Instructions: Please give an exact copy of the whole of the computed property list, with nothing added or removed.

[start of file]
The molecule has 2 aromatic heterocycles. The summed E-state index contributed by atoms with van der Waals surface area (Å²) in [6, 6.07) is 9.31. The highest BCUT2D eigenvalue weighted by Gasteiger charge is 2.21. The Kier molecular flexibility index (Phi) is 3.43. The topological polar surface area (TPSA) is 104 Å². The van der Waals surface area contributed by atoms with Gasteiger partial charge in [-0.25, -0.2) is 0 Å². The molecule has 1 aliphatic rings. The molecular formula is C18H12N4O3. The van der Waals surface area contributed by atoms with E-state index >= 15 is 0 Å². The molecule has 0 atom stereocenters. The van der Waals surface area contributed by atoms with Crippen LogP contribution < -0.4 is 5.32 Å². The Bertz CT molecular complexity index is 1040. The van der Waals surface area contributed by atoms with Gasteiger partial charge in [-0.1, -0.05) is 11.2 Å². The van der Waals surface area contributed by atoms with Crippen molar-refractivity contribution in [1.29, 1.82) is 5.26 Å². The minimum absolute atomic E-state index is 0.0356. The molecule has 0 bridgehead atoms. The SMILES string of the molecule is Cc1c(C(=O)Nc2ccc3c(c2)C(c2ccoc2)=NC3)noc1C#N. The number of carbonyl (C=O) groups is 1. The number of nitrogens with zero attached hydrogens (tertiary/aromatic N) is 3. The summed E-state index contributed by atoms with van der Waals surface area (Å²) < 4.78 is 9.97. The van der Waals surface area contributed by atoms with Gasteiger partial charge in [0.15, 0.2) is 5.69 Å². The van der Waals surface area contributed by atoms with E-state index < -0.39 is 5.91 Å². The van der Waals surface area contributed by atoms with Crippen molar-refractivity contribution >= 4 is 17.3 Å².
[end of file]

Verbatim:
The molecule has 2 aromatic heterocycles. The summed E-state index contributed by atoms with van der Waals surface area (Å²) in [6, 6.07) is 9.31. The highest BCUT2D eigenvalue weighted by Gasteiger charge is 2.21. The Kier molecular flexibility index (Phi) is 3.43. The topological polar surface area (TPSA) is 104 Å². The van der Waals surface area contributed by atoms with Gasteiger partial charge in [-0.25, -0.2) is 0 Å². The molecule has 1 aliphatic rings. The molecular formula is C18H12N4O3. The van der Waals surface area contributed by atoms with E-state index >= 15 is 0 Å². The molecule has 0 atom stereocenters. The van der Waals surface area contributed by atoms with Crippen LogP contribution < -0.4 is 5.32 Å². The Bertz CT molecular complexity index is 1040. The van der Waals surface area contributed by atoms with Gasteiger partial charge in [-0.1, -0.05) is 11.2 Å². The van der Waals surface area contributed by atoms with Crippen molar-refractivity contribution in [1.29, 1.82) is 5.26 Å². The minimum absolute atomic E-state index is 0.0356. The molecule has 0 bridgehead atoms. The SMILES string of the molecule is Cc1c(C(=O)Nc2ccc3c(c2)C(c2ccoc2)=NC3)noc1C#N. The number of carbonyl (C=O) groups is 1. The number of nitrogens with zero attached hydrogens (tertiary/aromatic N) is 3. The summed E-state index contributed by atoms with van der Waals surface area (Å²) < 4.78 is 9.97. The van der Waals surface area contributed by atoms with Gasteiger partial charge in [0.15, 0.2) is 5.69 Å². The van der Waals surface area contributed by atoms with E-state index < -0.39 is 5.91 Å². The van der Waals surface area contributed by atoms with Crippen molar-refractivity contribution >= 4 is 17.3 Å².